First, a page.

Although there remains no clear sense of a pecking order among the All Blacks' midfield resources, it's unlikely either Ryan Crotty or Malakai Fekitoa are going to make longer term career commitments.
They are off contract this year but appear to be holding off decisions about whether they will stay in New Zealand until they have a better feel for the All Blacks' coaches thinking.
The New Zealand Rugby Union will make both men good offers to stay. They are valued and respected and wanted here and offshore.
Crotty has been linked with Bristol and Fekitoa has confirmed there are offshore suitors chasing his signature but neither has given any clear sense of what their next move might be.
All that is expected to sort itself out in the next few months when the All Blacks get into their work and make decisions about who they are going to use in their midfield against the Lions and the Rugby Championship.
It is an area where the All Blacks have ample choice. They have a host of good individual players but not, necessarily, an established combination sitting among them.
And because they have so much choice and a few of the players in the mix are equally comfortable at second-five or centre, it's not easy to predict who will be lining up for the All Blacks in any given test.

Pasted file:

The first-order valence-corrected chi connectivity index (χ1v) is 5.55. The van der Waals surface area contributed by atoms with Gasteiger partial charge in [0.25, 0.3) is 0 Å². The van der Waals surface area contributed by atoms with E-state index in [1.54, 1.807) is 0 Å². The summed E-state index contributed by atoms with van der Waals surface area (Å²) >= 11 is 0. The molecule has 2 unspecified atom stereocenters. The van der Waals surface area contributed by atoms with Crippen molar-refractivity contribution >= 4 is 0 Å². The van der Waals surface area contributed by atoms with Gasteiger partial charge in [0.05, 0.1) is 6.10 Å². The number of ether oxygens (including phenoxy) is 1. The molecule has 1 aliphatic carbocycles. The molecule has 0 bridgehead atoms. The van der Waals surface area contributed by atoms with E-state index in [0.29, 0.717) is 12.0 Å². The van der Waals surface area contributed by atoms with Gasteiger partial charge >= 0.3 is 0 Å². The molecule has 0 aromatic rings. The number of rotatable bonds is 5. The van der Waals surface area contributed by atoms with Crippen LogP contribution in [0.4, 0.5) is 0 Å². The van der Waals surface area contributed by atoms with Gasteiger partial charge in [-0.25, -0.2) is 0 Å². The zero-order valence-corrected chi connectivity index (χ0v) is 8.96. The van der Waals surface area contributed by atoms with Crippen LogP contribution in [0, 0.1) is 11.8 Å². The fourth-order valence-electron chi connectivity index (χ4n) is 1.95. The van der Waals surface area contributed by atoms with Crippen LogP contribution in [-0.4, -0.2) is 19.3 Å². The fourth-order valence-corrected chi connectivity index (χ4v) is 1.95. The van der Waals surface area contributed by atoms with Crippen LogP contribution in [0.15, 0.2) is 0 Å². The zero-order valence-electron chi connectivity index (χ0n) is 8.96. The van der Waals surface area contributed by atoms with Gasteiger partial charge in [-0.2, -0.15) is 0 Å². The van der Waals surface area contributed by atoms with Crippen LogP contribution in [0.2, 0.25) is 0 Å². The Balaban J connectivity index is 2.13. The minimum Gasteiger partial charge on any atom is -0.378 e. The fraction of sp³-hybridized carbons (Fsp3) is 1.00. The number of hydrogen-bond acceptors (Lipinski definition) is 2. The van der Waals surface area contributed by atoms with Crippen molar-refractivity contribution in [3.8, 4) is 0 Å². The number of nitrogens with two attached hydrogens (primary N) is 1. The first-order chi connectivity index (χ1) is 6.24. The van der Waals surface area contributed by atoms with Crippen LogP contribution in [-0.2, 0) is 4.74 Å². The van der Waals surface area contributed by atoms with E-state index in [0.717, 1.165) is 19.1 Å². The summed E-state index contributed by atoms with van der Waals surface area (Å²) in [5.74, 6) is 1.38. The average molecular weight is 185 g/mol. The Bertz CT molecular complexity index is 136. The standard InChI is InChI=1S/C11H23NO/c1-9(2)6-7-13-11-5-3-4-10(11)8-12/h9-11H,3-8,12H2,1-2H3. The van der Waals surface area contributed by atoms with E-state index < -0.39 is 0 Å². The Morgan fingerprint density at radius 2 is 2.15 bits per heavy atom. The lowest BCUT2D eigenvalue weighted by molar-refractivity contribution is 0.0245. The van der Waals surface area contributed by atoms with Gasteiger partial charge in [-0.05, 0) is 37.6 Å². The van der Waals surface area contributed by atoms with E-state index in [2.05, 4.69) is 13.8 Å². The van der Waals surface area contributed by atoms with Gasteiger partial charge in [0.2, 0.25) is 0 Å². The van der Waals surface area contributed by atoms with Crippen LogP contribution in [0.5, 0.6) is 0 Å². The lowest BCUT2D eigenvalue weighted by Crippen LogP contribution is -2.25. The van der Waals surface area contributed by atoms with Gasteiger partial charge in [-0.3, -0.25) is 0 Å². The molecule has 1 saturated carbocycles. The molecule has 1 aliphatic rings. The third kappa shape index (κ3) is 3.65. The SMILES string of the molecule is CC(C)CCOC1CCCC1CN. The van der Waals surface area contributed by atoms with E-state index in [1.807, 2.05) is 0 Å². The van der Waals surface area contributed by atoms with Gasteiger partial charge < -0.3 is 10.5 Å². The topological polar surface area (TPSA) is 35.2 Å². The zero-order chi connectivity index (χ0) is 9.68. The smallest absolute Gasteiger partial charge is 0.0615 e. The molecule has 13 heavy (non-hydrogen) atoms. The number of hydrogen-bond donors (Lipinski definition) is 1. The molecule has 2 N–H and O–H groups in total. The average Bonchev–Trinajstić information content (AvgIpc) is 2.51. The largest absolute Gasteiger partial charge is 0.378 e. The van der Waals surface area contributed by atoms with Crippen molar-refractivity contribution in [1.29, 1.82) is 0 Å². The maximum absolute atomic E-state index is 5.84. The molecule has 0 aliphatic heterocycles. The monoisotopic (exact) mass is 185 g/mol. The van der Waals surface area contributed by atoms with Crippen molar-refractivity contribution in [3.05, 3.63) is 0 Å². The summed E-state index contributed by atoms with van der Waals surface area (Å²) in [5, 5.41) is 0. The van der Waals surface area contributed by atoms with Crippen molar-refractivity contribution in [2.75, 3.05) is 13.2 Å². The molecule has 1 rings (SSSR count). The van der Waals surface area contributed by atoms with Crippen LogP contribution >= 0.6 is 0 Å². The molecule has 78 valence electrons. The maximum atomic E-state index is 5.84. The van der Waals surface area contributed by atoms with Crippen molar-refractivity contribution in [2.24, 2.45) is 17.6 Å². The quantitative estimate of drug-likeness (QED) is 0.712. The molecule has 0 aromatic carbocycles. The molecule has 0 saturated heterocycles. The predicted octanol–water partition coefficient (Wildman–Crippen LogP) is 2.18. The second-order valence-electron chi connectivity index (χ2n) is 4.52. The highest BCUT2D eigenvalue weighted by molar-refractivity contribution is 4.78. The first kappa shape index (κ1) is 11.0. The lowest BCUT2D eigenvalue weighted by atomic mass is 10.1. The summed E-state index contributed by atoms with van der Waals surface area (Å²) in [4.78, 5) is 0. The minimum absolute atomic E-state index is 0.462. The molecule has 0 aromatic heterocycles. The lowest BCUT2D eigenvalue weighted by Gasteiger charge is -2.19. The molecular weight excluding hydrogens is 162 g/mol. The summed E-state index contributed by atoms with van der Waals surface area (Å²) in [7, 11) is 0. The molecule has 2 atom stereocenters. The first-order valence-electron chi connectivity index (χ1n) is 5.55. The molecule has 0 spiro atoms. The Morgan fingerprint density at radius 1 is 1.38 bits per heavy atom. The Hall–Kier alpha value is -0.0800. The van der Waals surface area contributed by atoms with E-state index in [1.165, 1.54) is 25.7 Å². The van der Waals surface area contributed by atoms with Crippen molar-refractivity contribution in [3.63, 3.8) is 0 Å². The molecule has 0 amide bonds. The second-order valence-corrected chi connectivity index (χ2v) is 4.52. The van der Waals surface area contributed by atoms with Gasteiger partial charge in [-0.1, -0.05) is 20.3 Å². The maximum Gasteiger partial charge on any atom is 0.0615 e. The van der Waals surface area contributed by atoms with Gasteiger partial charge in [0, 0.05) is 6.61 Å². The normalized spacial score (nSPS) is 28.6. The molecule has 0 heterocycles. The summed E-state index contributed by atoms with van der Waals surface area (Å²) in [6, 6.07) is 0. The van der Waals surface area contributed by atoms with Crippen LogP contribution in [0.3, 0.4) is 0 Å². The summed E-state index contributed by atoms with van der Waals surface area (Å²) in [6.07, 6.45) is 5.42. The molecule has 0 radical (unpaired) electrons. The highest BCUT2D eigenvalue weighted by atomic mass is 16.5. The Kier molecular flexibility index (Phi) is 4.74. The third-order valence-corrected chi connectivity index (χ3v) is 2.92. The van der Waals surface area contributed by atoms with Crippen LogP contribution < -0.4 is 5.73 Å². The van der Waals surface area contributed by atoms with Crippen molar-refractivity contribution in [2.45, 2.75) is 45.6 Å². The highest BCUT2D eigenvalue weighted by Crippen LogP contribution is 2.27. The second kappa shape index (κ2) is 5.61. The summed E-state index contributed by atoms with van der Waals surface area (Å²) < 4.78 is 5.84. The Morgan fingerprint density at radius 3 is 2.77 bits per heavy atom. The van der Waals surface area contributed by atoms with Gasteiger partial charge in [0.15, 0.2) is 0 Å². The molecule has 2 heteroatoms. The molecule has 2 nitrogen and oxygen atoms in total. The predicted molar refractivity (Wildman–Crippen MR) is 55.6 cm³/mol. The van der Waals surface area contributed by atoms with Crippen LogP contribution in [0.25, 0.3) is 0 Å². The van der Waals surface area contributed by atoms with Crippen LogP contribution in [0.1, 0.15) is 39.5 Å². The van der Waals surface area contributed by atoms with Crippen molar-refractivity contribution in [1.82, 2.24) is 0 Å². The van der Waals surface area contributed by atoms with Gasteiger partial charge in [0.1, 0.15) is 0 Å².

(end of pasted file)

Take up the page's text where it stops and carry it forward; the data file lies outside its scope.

Crotty should have some confidence that he will be heavily involved. He is held in high respect and the All Blacks know his low error rugby is a big attraction. The issue for Crotty is how much does he have to be involved to feel that it's worth while him staying in New Zealand?
Before last year he couldn't quite hold his place in the squad. He was in and out depending on injuries and while he played well whenever he was given a chance, he wasn't deemed to be on the same level as Sonny Bill Williams, Ma'a Nonu, Conrad Smith and Fekitoa.
That changed last year with Nonu and Smith not around and Williams injured. Crotty became the first choice No12 and advanced his reputation and value as a high quality footballer who makes few mistakes. With Williams back to full fitness, however, Crotty may again revert to being more of a peripheral player this year. Having been in and out of the squad in the past, he might need to feel that is not going to be his likely fate again before he signs on for more with New Zealand.
Fekitoa's situation is much the same. Having made his test debut in 2014, he established himself as one of the most exciting emerging midfielders in the country.
He looked like he was the heir apparent to Smith at centre, but last year he lost some of his form and confidence and saw the likes of George Moala and Anton Lienert-Brown storm into contention.
The return to health of the supremely talented Charlie Ngatai has only added to the congestion and it's difficult to know how Fekitoa fits into the All Blacks' short or longer term planning.
He probably feels much the same - that he can't be sure where he sits and will wait to see how the next couple of months pan out before he unveils what he will be doing in 2018.